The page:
Today is a day on the PC dealing with work demands and this weekend I’ll be practicing my vocal exercises and learning lyrics for Monday and Tuesday’s SAS shows. This is the last few days I have to clear the desks and prepare for the next writing sessions when Steve arrives the following week. There’s a lot to do and time is my enemy just now.
One major project is the launch of the new web site which is being created by Rob Skarin. His brother Miles filmed the event at the Islington and we hope to have the entire night’s ‘interview’ up on the web site as it’s a pretty good overview on where things are at just now and I think there were some pretty funny and entertaining moments that will make you chuckle.
And boy in the middle of all this ‘Weltschmerz’ do we need a chuckle just now.
The photo was taken by Stuart James and features 2 of the music business’s great optimists and survivors.
I was reminded of just how far we are into this year when I started planting out Winter brassica and preparing the beds for Autumn onions.It’s been a trying summer with some of the fruit and veg really disappointing while others have been bountiful.
Greatest disappointment was the complete non performance of the tomatoes I planted straight into the soil in the old beds next to the wall. I’d covered them against rain to avoid blight but after high winds the Heath Robinson structure was shredded and I took my chances. The fruit just didn’t take and I was left with clusters of non pollinated flowers even though there were plenty of bees and other insects flying round the area and landing on adjacent flowers.Did the tomatoes flower too late and end up not as attractive as others on the pollen menu? There was lots of green growth; maybe there was too much nitrogen; but nevertheless I ended up with no fruit and eventually the plants, with all the alternating extreme wet and sunny weather, were whacked by blight. One solitary ‘Latah’ , an early tomato, gave us quite a few really sweet fruits but I think that was down to the pot position. Otherwise all the outdoor varieties were a waste of time with the few growbags I had positioned on the sunny kitchen wall all regularly flooded out as they were held in trays and emptying them regularly became a forgotten task..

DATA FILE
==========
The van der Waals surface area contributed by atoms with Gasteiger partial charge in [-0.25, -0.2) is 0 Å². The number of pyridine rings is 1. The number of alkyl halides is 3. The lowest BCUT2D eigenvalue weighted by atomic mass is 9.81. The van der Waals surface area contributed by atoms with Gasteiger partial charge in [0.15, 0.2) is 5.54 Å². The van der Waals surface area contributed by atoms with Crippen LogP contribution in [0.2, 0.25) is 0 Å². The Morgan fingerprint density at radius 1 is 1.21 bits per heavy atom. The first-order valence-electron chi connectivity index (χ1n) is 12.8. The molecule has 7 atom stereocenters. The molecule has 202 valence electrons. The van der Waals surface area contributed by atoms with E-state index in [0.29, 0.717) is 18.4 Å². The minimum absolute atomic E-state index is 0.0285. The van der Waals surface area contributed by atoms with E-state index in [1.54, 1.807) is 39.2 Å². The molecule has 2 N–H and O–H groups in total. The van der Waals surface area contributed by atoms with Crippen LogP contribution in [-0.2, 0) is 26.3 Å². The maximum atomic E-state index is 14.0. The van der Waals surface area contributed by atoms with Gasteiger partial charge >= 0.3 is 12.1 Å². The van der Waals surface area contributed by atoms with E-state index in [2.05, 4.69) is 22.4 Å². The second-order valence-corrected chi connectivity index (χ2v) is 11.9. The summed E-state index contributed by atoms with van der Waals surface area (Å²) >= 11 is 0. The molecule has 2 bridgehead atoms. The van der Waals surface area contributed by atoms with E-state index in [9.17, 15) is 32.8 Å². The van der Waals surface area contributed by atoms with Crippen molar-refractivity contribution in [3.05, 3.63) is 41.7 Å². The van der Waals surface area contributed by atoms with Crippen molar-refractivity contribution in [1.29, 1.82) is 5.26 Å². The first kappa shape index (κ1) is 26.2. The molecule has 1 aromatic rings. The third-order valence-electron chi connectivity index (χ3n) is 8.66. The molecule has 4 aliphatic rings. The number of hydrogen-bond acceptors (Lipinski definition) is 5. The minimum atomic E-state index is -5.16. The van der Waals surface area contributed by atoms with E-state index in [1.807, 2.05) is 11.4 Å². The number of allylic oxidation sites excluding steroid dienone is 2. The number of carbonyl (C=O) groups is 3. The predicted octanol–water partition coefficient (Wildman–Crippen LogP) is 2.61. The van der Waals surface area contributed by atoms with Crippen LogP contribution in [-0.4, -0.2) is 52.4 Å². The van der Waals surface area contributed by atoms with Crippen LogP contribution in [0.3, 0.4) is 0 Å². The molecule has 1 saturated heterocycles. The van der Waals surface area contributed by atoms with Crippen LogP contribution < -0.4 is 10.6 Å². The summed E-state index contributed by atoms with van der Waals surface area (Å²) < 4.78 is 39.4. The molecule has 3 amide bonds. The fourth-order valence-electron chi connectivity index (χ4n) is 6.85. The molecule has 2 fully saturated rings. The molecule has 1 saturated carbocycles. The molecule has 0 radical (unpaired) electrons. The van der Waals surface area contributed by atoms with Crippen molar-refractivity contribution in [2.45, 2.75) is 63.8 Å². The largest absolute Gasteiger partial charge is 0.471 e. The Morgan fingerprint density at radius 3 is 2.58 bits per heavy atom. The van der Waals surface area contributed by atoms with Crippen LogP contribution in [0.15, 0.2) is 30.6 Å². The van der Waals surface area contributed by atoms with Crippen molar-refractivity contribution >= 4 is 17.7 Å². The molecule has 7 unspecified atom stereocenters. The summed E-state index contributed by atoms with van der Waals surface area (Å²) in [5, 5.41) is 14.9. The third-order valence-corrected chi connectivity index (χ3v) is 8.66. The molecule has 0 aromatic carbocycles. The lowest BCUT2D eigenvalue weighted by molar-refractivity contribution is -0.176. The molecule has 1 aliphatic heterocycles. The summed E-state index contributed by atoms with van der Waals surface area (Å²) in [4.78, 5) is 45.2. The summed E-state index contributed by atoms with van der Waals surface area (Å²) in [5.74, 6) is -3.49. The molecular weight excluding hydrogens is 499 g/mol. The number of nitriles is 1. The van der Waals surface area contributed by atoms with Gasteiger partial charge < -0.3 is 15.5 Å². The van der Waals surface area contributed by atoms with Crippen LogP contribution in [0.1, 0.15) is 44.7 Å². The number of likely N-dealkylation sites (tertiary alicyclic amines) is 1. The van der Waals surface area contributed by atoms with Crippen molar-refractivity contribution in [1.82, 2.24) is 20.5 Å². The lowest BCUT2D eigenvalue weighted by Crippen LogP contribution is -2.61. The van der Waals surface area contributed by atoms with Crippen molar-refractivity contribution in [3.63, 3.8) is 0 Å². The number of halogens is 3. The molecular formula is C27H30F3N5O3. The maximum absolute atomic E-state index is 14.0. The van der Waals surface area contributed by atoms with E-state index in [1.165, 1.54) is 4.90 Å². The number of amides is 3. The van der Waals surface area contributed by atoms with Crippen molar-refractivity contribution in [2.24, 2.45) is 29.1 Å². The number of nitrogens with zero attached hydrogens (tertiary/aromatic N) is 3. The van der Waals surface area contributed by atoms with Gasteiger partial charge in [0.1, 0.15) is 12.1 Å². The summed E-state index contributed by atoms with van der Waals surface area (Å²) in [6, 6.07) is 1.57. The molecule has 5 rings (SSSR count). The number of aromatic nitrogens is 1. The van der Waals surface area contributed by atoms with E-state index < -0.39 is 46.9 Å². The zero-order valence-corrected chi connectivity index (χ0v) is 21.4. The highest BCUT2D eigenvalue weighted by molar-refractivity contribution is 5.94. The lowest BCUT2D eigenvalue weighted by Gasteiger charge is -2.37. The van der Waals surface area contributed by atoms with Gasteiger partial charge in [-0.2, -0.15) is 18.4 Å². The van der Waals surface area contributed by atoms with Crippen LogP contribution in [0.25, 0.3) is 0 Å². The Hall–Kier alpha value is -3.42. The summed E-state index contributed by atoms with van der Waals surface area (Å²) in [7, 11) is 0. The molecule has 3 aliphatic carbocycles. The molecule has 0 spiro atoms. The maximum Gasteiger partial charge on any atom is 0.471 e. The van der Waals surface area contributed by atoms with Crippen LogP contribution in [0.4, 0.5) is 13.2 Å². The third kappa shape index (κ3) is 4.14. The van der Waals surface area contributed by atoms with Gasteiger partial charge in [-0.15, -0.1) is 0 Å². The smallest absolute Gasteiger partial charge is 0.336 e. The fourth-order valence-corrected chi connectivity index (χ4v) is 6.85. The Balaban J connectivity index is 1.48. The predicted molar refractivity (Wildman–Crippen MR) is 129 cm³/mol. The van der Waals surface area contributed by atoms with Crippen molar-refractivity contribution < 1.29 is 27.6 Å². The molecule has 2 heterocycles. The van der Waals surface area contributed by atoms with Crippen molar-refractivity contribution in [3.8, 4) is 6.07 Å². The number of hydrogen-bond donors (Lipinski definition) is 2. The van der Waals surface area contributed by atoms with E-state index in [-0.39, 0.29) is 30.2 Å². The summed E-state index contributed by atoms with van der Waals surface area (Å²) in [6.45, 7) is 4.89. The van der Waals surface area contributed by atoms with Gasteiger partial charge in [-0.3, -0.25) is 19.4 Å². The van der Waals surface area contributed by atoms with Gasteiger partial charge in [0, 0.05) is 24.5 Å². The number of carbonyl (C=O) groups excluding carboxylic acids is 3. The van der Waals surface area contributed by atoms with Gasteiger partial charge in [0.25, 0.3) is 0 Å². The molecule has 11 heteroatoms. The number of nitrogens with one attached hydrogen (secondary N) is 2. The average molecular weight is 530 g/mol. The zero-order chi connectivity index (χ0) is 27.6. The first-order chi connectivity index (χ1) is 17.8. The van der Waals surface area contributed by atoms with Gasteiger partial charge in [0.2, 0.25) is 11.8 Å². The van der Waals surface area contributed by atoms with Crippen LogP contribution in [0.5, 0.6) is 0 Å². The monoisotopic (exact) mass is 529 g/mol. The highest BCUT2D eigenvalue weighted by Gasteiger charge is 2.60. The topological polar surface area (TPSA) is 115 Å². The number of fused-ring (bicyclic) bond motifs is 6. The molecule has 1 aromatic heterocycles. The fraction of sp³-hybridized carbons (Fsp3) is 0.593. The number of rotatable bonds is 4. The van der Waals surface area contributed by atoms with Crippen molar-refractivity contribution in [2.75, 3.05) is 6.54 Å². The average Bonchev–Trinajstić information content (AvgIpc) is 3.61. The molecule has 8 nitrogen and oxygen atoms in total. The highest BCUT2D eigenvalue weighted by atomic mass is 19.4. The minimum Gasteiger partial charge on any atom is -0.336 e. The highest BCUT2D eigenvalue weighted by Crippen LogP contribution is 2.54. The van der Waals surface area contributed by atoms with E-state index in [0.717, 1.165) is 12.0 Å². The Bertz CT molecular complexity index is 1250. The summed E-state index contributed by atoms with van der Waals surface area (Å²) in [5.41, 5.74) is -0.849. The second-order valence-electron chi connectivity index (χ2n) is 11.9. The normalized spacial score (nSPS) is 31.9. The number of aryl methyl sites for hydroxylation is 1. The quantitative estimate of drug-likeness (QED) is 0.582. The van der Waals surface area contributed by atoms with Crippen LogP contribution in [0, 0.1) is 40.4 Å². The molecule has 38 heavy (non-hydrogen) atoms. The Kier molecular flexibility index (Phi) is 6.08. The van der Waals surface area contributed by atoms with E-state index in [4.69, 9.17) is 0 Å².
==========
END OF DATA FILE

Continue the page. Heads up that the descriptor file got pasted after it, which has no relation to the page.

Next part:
The greenhouse tomatoes were a mixed bunch. A lot were lost to ‘blossom end rot’ ,which was down to my erratic watering and a bad uptake of calcium, but we did manage a decent crop from the rest. Cucumber tailed off after a prolific burst, again due to bad watering, but the ‘shooting star’ yellow courgettes came on late in big crowds and all the peppers and chillis have been producing well. The greenhouse is becoming sad and dilapidated with the vents needing attention. The doors are hanging off now and beyond being saved by a sanding and a lick of paint. It’s lasted well, over 12 years, but we have to take a long hard look at what we are going to do as we desperately need a bigger space that is easier to work. With the weather prospects in the coming years expected to be similar to recent years I can see us relying a lot more on indoor or undercover spaces to grown things where we can control the environment to some degree. The heavy rains interspersed with sunny blasts from blue skies are confusing the plants and we’ve had a lot of vegetables go straight to seed as they are stressed out. Carrots were patchy with some varieties such as ‘Solo’ and ‘Bangor’ doing well while ‘Amsterdam’s’ were stunted and went to seed.